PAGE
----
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Calif. Supreme Court rules undocumented immigrant can practice law

By Kyle Johnson,

The California Supreme Court has ruled that Sergio Garcia, who does not currently hold a green card, can be allowed to practice law and be given a legal license.

The court originally agreed to hear the case back in 2012 after Garcia was denied from practicing law as he did not meet admission rules because he is not a legal resident, reports NBC News.

The State Bar of California backed him early on deciding that just because he wasn't a legal citizen didn't mean he couldn't practice law.

"I'm speechless, tired, relieved," Garcia said on Thursday. "I'm glad it's over." The 36-year-old came to the U.S. from Mexico when he was a young child and later as a teen. He was, however, approved at 17 to begin naturalization, but an application backlog has left him without an approved visa and he will likely still be waiting for several more years.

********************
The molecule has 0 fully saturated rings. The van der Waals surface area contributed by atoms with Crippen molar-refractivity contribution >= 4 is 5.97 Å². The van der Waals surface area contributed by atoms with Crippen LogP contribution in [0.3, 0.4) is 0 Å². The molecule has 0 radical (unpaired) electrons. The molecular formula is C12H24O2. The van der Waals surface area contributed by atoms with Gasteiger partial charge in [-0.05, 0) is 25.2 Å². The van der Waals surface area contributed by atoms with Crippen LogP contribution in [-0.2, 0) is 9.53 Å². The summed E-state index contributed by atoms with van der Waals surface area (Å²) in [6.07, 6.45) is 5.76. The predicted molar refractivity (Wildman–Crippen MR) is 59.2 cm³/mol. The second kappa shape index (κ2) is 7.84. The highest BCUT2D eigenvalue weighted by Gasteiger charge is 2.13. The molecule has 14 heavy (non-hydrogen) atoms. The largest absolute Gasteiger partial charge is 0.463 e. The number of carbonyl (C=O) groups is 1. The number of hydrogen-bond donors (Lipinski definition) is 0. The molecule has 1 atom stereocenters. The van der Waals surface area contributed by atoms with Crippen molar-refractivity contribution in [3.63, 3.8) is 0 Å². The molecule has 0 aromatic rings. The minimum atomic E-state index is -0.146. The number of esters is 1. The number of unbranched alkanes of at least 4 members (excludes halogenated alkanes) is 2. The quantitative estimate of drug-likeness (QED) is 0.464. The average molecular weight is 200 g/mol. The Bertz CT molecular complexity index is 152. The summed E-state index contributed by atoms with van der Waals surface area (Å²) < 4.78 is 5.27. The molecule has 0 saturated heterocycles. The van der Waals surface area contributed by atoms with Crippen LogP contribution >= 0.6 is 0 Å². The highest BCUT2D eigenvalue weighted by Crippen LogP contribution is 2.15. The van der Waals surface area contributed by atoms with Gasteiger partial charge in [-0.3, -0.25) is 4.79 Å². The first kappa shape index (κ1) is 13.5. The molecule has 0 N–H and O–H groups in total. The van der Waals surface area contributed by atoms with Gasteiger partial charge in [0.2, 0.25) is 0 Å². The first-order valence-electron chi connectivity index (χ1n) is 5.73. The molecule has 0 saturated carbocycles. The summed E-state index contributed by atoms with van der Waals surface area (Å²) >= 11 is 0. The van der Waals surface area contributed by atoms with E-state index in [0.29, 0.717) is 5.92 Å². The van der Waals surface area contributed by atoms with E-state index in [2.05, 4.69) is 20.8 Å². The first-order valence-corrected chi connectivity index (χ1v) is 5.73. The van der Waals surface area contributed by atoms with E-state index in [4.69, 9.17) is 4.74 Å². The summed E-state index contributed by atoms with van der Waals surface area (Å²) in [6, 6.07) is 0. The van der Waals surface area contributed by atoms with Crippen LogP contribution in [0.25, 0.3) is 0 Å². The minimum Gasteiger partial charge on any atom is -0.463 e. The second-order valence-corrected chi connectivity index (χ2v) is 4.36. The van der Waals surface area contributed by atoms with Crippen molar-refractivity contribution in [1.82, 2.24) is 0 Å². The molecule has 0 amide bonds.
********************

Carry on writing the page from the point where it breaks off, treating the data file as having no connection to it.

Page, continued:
According to the Los Angeles Times, the high court cited a law that was passed last year in California as its reason for siding with Garcia.

Though Garcia isn't quite free and clear totally as the court noted it wasn't sure he could actually legally work for himself due to his status and wrote, "We assume that a licensed undocumented immigrant will make all necessary inquiries and take appropriate steps to comply with applicable legal restrictions and will advise potential clients of any possible adverse or limiting effect the attorney's immigration status may pose."

 
 

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